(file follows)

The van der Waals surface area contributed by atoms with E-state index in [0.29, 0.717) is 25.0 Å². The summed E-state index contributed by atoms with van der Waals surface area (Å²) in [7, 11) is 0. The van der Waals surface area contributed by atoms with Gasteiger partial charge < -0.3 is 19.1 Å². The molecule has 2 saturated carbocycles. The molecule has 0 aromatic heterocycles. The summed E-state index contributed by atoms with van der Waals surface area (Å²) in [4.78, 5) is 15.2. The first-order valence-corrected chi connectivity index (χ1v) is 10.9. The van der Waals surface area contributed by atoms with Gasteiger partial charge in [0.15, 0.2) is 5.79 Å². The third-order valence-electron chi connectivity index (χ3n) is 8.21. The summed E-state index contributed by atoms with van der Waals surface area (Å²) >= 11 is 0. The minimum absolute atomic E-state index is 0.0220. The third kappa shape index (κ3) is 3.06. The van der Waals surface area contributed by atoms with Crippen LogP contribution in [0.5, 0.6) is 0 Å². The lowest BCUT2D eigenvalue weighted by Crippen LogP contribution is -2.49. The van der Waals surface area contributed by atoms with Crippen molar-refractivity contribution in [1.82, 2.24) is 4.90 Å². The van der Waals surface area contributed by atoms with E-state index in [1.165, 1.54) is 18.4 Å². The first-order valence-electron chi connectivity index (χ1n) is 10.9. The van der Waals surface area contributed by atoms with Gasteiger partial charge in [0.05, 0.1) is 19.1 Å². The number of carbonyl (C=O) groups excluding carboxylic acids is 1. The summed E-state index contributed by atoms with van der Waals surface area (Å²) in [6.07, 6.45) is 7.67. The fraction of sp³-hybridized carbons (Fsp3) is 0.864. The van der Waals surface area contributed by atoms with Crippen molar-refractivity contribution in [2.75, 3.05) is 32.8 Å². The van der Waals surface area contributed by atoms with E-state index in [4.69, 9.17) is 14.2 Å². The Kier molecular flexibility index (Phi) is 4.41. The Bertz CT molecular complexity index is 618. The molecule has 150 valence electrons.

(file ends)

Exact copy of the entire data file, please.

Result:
The van der Waals surface area contributed by atoms with E-state index in [0.29, 0.717) is 25.0 Å². The summed E-state index contributed by atoms with van der Waals surface area (Å²) in [7, 11) is 0. The van der Waals surface area contributed by atoms with Gasteiger partial charge < -0.3 is 19.1 Å². The molecule has 2 saturated carbocycles. The molecule has 0 aromatic heterocycles. The summed E-state index contributed by atoms with van der Waals surface area (Å²) in [4.78, 5) is 15.2. The first-order valence-corrected chi connectivity index (χ1v) is 10.9. The van der Waals surface area contributed by atoms with Gasteiger partial charge in [0.15, 0.2) is 5.79 Å². The third-order valence-electron chi connectivity index (χ3n) is 8.21. The summed E-state index contributed by atoms with van der Waals surface area (Å²) >= 11 is 0. The minimum absolute atomic E-state index is 0.0220. The third kappa shape index (κ3) is 3.06. The van der Waals surface area contributed by atoms with Crippen LogP contribution in [0.5, 0.6) is 0 Å². The lowest BCUT2D eigenvalue weighted by Crippen LogP contribution is -2.49. The van der Waals surface area contributed by atoms with Crippen molar-refractivity contribution in [1.82, 2.24) is 4.90 Å². The van der Waals surface area contributed by atoms with E-state index in [1.165, 1.54) is 18.4 Å². The first-order valence-electron chi connectivity index (χ1n) is 10.9. The van der Waals surface area contributed by atoms with Gasteiger partial charge in [0.05, 0.1) is 19.1 Å². The number of carbonyl (C=O) groups excluding carboxylic acids is 1. The summed E-state index contributed by atoms with van der Waals surface area (Å²) in [6.07, 6.45) is 7.67. The fraction of sp³-hybridized carbons (Fsp3) is 0.864. The van der Waals surface area contributed by atoms with Crippen molar-refractivity contribution in [2.75, 3.05) is 32.8 Å². The van der Waals surface area contributed by atoms with E-state index in [4.69, 9.17) is 14.2 Å². The Kier molecular flexibility index (Phi) is 4.41. The Bertz CT molecular complexity index is 618. The molecule has 150 valence electrons.